Jewish World Review August 20, 2001 / 1 Elul, 5761

Bill O'Reilly

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Consumer Reports

The rap on rap -- HERE'S the kind of guy I am. It's summer, and Madonna is touring, so is Janet Jackson and so is the "Insane Clown Posse." And whom do I go to see? The Beach Boys, that's who -- even though there is only one original Beach Guy left in the group, singer Mike Love.

But it was a genuine relief to hear songs that didn't contain the F-word, didn't speak of "ho's," and didn't rhapsodize the glories of handguns and cocaine. And the Beach Boys actually harmonize! The songs have melodies. Fun, fun, fun 'til daddy takes the concert tickets away.

Now, you may think that I'm an old fogy, and I'll cop to some of that (not a fogy expression, by the way). But because I am researching a special report on negative influences on American children, I have been listening to a lot of rap and hip-hop music lately. And it is terrifying.

Do you know these "Insane Clown Posse" guys? I bet your kids know them. They have sold millions of albums by advocating a total disregard of society. These two guys are high school dropouts from Detroit who are making millions by encouraging their young fans to "F" the world and revel in antisocial behavior. When I asked them if they felt any remorse about perhaps leading kids to take drugs or disrespect women -- they laughed in my face. "We're entertainers," they said. "If somebody is stupid enough to do what the 'Insane Clown Posse' tells them, hey, that's their problem."

Actually, it's our problem, because a good number of the Juggalos, as Posse fans are called, will sooner or later be acting out destructive behavior. I'll guarantee it.

And then there are the urban black rappers like Jay Z who chant stuff like "kill, if you wanna kill." And Beanie Sigel who rails, "Beanie Crocker, cook coke proper."

Did you know that in 1999 alone, 81 million rap albums were sold? Buy, if you wanna buy.

When I confronted perhaps the most powerful rap and hip-hop executive in the world, Russell Simmons, about explicit lyrics that may be a corrupting influence on high risk children, he looked at me like I was from Mars. "These things need to be expressed," he said. "The plight of black kids is now much more vivid to the white world because of rap."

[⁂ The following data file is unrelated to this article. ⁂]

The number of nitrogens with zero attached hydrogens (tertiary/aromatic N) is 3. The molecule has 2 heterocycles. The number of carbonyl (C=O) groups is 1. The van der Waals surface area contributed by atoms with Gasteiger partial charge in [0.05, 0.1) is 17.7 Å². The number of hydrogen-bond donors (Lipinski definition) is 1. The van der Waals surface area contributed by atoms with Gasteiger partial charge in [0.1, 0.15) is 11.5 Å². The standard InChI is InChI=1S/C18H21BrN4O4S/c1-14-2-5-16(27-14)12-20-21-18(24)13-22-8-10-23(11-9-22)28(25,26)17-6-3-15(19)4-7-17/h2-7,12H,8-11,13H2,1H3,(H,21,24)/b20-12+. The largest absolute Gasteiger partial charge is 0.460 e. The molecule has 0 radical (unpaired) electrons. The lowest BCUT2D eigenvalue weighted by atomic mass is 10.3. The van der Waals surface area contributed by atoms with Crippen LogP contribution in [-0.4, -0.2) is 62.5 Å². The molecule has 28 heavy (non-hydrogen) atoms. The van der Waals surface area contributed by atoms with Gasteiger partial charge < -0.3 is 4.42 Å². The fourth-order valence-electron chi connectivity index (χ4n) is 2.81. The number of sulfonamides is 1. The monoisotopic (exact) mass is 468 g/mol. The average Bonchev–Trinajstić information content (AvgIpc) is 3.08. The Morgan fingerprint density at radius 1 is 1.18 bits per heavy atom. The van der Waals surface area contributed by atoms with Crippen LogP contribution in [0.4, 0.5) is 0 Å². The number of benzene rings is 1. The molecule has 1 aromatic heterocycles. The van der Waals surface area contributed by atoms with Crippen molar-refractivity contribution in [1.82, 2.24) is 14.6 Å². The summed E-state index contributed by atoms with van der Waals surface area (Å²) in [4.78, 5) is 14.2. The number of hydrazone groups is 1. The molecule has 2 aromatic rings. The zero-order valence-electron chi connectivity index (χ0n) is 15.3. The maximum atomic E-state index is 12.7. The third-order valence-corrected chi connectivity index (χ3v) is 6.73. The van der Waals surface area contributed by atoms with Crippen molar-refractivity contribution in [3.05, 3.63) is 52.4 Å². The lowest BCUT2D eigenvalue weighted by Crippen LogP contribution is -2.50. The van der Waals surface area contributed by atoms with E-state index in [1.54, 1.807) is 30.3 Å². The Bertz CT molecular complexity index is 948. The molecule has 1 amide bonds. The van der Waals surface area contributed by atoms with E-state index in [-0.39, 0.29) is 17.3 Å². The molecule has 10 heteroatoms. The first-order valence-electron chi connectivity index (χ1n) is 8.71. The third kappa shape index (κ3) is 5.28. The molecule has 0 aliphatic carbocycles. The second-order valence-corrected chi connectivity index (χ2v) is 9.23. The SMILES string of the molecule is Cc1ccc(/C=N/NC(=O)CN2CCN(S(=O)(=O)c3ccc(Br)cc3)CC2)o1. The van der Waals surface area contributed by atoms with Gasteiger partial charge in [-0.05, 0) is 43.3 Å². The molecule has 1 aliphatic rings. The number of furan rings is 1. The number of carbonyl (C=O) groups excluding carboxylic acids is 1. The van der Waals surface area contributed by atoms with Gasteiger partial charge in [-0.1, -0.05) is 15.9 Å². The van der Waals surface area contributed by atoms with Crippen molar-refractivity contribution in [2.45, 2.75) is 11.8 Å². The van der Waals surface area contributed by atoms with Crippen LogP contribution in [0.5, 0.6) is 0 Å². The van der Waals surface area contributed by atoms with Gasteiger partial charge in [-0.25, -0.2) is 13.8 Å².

That may well be true. But what about those black kids trapped in ghettos with little parental supervision and guidance? Are rap themes going to help them get out of their dire circumstances?

The answer is no. If those kids adopt vulgarity in their speech, an anti-white attitude, and an acceptance of dope and violence, the only way they're likely to leave the hood is on a stretcher or in the back of a police cruiser. Hard work and discipline punch the ticket out of poverty. Thinking up rhymes about cocaine is not going to go far on a college admissions application.

The fatal flaw of the rap world is that it doesn't harness the legitimate rage that exists in the bottom end of our economic system in any positive way. Rap doesn't provide solutions; it provides excuses. And it denigrates the values that Americans need to succeed, like respect for others. You can't run around calling women "b-tches" and expect to be taken seriously. If you do that, you're a fool. Yet those rap songs are loaded with coarse, hostile language that rappers say is cool and "reflects what's real."

Well here's some more reality for you rapper boys and girls: Many kids who emulate you are going to suffer. You are feeding them cheap, destructive images that will hurt them in the long run. And you're making big bucks doing it. So rap with that, my man. Reality is a b-tch.

JWR contributor Bill O'Reilly is host of the Fox News show, "The O'Reilly Factor," and author of the new book, The O'Reilly Factor: The Good, the Bad, and The Completely Ridiculous in American Life. Comments by clicking here.


08/13/01: The truth hurts
08/06/01: Amnesty for illegals: Bush's political investment
07/30/01: The big picture on Condit-Levy
07/24/01: Silence of the Shams
07/16/01: Condit, Kennedy and cable news
07/09/01: Heather needs a childhood: The unnecessary loss of innocence
07/02/01: What would have happened if Steven Spielberg had recut "Schindler's List" for German audiences so they wouldn't be confronted with "emotional issues"?
06/25/01: Freak dancing
06/18/01: Work or die
06/11/01: Soundbite nation
06/04/01: Paying through the nose
05/29/01: Graduation Day 2001
05/21/01: Accepting the unacceptable
05/14/01: The Clinton legacy
05/07/01: Kerrey's ordeal
04/27/01: Is the party over?
04/20/01: Racism in public education
04/16/01: The fleecing of America
04/10/01: People who need perspective
04/03/01: Dubya's bottom line --- and ours
03/27/01: Don't tell, don't ask
03/20/01: Greenspan with envy
03/13/01: Clinton and Jackson
03/07/01: All that's left in America
02/27/01: The Letterman experience
02/20/01: Bread and circuses
02/06/01: How the Clintons do it
01/30/01: The Bush dilemma
01/24/01: I have been investigating Jackson's finances for the past two years
01/17/01: Sifting Ashcroft's record

© 2001 Creators Syndicate